Culture Of Worship

Mark Wooldridge 3/6/12 

 (Rom 12:1)  Therefore I urge you, brethren, by the mercies of God, to present your bodies a living and holy sacrifice, acceptable to God, which is your spiritual service of worship.

  Did you know that Gods presence is with us at all times? Of course, every Christian and even many non-Christians believe that He is with them always. We are also told, quite correctly, that He is everywhere at all times, right? Yet often, in the church, we present situations where the claim is made that the presence of God is greater in one part of our meetings than in other parts. What I am talking about are our modern worship services. We as church leaders have many times been unconsciously training those in our congregations that during “worship” the presence of the Almighty is more evident than at other times. When we open our “worship” times by inviting His presence, or when we emphasize certain activities such as singing, dancing, clapping and waving banners as “worship expressions”.  We by implication say that when we play music, sing or dance we are worshiping and that God’s presence is greater at those times than at times when we are going to work or making dinner. This creates dualistic thinking people who often ask Papa to give them what they already have. It also lowers their anticipation of having a meaningful encounter with God apart from the worship service. And enforces the expectation that the presence of God is stronger in, and somehow connected to those times when music is being played. As Bill Johnson said “if we continually ask for what we already have, how will we know when we get it?”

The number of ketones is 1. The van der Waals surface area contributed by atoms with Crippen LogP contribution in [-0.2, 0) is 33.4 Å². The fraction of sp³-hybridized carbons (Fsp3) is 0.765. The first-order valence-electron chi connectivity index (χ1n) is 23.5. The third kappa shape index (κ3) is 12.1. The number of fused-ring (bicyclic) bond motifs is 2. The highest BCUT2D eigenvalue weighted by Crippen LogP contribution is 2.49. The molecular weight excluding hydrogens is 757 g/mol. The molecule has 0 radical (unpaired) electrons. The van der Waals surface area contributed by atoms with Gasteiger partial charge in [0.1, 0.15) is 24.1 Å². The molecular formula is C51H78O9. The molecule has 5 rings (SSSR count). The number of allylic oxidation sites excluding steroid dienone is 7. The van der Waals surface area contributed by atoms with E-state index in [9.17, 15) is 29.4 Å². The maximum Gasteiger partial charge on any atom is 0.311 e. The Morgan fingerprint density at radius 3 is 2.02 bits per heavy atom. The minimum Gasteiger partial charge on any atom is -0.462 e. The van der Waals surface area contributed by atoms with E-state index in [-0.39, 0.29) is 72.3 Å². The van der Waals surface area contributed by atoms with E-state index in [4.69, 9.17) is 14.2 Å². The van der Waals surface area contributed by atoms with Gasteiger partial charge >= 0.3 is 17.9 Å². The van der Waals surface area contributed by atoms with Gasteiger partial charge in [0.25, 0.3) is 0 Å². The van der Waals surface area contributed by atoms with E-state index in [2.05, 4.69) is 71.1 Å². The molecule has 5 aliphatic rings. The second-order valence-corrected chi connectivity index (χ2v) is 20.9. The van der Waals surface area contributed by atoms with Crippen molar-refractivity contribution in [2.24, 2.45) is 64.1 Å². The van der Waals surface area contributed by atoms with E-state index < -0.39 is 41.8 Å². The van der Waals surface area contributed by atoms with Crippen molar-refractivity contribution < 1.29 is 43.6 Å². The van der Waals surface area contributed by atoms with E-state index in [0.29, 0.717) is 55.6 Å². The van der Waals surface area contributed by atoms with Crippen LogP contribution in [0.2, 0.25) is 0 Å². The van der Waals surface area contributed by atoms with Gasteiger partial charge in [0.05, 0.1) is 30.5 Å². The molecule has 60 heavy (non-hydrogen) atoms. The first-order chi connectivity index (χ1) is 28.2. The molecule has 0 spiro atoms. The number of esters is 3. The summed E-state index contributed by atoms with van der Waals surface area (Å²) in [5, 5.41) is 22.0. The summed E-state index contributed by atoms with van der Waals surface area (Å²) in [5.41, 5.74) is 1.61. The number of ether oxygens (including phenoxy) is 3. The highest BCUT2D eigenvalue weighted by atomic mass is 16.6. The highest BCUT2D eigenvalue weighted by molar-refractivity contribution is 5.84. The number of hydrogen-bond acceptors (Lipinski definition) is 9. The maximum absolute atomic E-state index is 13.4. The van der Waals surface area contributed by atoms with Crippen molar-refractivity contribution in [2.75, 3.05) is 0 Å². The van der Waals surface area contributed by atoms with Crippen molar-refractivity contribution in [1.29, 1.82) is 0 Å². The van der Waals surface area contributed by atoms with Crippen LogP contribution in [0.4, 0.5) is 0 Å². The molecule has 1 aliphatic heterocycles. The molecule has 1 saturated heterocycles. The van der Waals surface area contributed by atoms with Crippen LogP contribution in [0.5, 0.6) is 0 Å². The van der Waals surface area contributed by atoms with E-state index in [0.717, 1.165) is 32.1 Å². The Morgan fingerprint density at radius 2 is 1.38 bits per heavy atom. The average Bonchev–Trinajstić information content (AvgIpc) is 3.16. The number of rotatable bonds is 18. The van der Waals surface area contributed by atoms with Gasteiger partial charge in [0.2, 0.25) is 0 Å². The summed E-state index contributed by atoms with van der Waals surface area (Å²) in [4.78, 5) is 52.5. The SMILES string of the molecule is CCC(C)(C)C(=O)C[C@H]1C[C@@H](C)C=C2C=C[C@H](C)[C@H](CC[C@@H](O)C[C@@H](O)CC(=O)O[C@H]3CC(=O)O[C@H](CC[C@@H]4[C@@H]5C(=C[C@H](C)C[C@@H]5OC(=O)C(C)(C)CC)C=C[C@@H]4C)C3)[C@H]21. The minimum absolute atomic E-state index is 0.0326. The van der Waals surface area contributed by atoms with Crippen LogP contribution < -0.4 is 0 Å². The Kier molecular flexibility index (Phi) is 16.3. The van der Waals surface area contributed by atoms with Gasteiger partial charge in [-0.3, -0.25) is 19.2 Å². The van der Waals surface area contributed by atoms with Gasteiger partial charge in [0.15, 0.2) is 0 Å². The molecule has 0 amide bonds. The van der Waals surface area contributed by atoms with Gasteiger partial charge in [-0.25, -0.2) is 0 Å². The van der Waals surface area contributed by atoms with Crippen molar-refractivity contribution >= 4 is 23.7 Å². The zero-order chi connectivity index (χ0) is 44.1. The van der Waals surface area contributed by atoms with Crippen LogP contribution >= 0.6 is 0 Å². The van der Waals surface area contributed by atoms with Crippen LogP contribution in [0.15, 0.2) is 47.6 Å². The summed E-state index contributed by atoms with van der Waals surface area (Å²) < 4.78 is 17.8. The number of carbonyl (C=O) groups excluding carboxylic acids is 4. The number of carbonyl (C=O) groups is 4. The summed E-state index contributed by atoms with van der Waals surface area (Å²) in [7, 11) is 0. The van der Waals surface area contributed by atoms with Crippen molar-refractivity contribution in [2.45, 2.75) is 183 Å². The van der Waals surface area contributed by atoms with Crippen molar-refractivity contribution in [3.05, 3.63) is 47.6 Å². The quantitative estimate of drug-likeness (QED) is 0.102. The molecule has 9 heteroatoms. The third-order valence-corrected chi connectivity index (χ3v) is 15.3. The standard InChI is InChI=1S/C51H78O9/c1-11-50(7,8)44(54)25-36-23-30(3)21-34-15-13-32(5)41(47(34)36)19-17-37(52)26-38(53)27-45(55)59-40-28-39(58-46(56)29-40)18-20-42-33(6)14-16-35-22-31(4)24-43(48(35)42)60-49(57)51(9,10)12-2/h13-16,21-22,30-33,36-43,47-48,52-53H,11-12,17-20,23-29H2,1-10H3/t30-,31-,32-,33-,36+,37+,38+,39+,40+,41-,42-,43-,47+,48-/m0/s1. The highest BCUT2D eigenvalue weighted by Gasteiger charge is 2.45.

Before I continue let me say that I love the musical expressions of worship. I have been a musician for many years and almost all of that time has been spent playing on or leading various worship teams. I also am aware of the many examples in scripture of heavenly and earthly worship where singing, dancing, and playing skillfully on instruments was directly connected to the worship of God. So please don’t misunderstand my motives here, I love to worship Papa. I love to sing to Him, I love to open my heart to Him, and most of all I love His presence. I also love to use my musical talent for His glory. And let me say that playing worship music with other skilled musicians is very exciting, fulfilling and fun. So what I am proposing here is not a condemnation of modern worship, but I see that by placing so much emphasis on the accepted musical worship expressions we by implication teach people that activities that are not musical are not really worship.